Converging technologies of IoT and building automation are creating smart spaces that make workplaces safer, healthier and happier. Where IoT sensors can be considered as the eyes and ears of a smart building, it has recently been possible to join building data with context. The result is a “hyperaware” smart building – an instrumented structure in which applications are mindful of the contextual status of the environment, occupants, energy requirements, service needs, security and safety.
Future growth of smart buildings will be driven by economic, as well as these human factors. According to McKinsey, human activity monitoring is expected to increase productivity by 5%; human productivity organisational redesign is expected to yield 3-4% productivity, augmented reality is expected to yield 10% productivity gains, whilst energy monitoring should reduce costs by 20%; and IoT should yield a 20-50% reduction in building security costs.
Such growth is all the more significant because these percentages are multiples of large numbers. Commercial real estate services company Jones Lang LaSalle observed that, in general real, estate tenants spend roughly $3 per square foot per year for utilities, $30 for rent, and $300 per for payroll. This “3-30-300” rule of thumb makes clear that the greatest financial benefits can be obtained by making people more productive and efficient. Pivoting toward human productivity optimisation also improves space efficiency, which in turn reduces both real estate footprint and energy costs.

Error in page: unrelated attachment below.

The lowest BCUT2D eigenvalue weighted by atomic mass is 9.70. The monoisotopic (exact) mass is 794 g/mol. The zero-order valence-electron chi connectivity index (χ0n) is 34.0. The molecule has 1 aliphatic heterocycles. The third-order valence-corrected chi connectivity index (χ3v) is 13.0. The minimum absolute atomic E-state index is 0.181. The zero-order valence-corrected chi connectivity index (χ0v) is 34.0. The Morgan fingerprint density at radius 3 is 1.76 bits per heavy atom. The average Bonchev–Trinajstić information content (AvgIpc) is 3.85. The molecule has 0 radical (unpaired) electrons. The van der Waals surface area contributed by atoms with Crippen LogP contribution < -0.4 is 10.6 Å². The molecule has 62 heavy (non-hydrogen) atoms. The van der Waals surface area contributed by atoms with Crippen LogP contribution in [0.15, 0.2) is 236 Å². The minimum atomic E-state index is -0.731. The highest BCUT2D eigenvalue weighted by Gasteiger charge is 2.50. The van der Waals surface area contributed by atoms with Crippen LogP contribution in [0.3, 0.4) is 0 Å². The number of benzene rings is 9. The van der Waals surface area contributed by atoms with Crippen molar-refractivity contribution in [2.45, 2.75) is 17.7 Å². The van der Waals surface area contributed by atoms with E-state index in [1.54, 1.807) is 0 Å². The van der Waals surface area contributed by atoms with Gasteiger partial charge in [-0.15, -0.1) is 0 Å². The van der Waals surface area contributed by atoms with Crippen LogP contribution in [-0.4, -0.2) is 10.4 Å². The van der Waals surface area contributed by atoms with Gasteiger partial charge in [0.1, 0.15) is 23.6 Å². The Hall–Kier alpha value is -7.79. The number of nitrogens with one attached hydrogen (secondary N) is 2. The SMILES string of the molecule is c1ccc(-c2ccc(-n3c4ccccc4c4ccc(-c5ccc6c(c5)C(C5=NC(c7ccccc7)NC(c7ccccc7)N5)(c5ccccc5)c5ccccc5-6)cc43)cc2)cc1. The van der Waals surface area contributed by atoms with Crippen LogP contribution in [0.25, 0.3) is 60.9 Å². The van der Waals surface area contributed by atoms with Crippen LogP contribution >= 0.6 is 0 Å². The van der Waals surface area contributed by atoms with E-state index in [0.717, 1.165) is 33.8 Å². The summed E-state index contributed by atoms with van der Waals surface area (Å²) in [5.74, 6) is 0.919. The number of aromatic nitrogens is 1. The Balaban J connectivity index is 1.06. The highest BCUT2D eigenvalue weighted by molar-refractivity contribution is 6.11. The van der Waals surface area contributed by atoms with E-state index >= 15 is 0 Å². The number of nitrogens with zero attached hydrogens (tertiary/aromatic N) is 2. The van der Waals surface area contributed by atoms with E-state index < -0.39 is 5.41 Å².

Energy efficiency programs initially led the charge to smart spaces because this is one of the specialties of building automation vendors. Moving on to human productivity requires a second pivot towards vendors and applications that can create cognitively aware digital workplaces. IoT can change the way in which machines and humans interact to make people more productive. The necessary frictionless machine-human interchanges must overcome the complexities of computing, security, and communications systems needed to accomplish the task. The industry is nevertheless finding new ways to simplify human interaction with complex machine-based systems.
Why is hyper-awareness important?
Without context, data alone cannot provide the ability to respond to occupants and their environment. The richer the data and context, the more adaptive the building. So, while smart buildings have limited understanding, hyperaware buildings with full instrumentation are future proof.
To make this happen there needs to be a convergence of two worlds that are conventionally apart: data-focussed building automation and control on one hand and IT on the other, where intelligent networks and big data can add the context. The key is to provide an interface between intelligent, structured, secure IT and the untrusted building automation.
For example, in an automated room reservation system, identity, presence, calendar, and location are needed to know who is present, when meetings can start, what should be presented, if social distancing is being met, when a room can be released, the path to the closest exit many other intelligence that will boost productivity or save cost.
In this context, the network access point provides a platform with various interfaces for occupancy, occupancy, distancing, rest-room materials and desk usage sensors as well as actuators, smart lighting systems; personal area network radios for heating, air quality and access control; and other energy-harvesting devices.
These gateways extend the reach of monitoring and digital twin applications into legacy infrastructure, yielding deeper visibility and insights without incurring the cost of ripping-and-replacing installed devices.